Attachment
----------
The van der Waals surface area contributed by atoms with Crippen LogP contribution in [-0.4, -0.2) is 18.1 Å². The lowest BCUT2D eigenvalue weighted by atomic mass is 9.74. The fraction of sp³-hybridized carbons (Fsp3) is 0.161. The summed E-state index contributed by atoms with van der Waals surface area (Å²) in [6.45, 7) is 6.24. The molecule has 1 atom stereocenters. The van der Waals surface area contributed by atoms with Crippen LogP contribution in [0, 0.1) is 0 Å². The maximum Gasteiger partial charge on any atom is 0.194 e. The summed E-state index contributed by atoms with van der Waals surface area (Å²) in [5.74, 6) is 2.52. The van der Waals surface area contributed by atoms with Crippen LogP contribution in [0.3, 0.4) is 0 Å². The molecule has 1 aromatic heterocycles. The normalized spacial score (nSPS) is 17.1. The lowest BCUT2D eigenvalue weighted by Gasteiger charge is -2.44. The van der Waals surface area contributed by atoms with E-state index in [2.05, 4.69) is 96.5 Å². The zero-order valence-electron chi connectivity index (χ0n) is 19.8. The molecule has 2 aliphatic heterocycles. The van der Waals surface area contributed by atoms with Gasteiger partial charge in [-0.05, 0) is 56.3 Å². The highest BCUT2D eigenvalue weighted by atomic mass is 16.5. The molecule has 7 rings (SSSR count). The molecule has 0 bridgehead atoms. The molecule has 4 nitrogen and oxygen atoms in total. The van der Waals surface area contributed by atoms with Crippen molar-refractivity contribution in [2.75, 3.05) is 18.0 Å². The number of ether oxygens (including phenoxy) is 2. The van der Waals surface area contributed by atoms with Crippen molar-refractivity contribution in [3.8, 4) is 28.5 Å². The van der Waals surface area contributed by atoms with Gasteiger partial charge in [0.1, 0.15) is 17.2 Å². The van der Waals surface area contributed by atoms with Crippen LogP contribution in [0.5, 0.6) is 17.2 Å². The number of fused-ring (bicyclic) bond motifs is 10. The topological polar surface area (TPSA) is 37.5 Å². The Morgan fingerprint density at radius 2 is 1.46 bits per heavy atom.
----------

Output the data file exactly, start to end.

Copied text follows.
The van der Waals surface area contributed by atoms with Crippen LogP contribution in [-0.4, -0.2) is 18.1 Å². The lowest BCUT2D eigenvalue weighted by atomic mass is 9.74. The fraction of sp³-hybridized carbons (Fsp3) is 0.161. The summed E-state index contributed by atoms with van der Waals surface area (Å²) in [6.45, 7) is 6.24. The molecule has 1 atom stereocenters. The van der Waals surface area contributed by atoms with Crippen LogP contribution in [0, 0.1) is 0 Å². The maximum Gasteiger partial charge on any atom is 0.194 e. The summed E-state index contributed by atoms with van der Waals surface area (Å²) in [5.74, 6) is 2.52. The van der Waals surface area contributed by atoms with Crippen LogP contribution in [0.3, 0.4) is 0 Å². The molecule has 1 aromatic heterocycles. The normalized spacial score (nSPS) is 17.1. The lowest BCUT2D eigenvalue weighted by Gasteiger charge is -2.44. The van der Waals surface area contributed by atoms with E-state index in [2.05, 4.69) is 96.5 Å². The zero-order valence-electron chi connectivity index (χ0n) is 19.8. The molecule has 2 aliphatic heterocycles. The van der Waals surface area contributed by atoms with Gasteiger partial charge in [-0.05, 0) is 56.3 Å². The highest BCUT2D eigenvalue weighted by atomic mass is 16.5. The molecule has 7 rings (SSSR count). The molecule has 0 bridgehead atoms. The molecule has 4 nitrogen and oxygen atoms in total. The van der Waals surface area contributed by atoms with Crippen molar-refractivity contribution in [2.75, 3.05) is 18.0 Å². The number of ether oxygens (including phenoxy) is 2. The van der Waals surface area contributed by atoms with Crippen molar-refractivity contribution in [3.8, 4) is 28.5 Å². The van der Waals surface area contributed by atoms with Gasteiger partial charge in [0.1, 0.15) is 17.2 Å². The van der Waals surface area contributed by atoms with Crippen LogP contribution in [0.5, 0.6) is 17.2 Å². The number of fused-ring (bicyclic) bond motifs is 10. The topological polar surface area (TPSA) is 37.5 Å². The Morgan fingerprint density at radius 2 is 1.46 bits per heavy atom.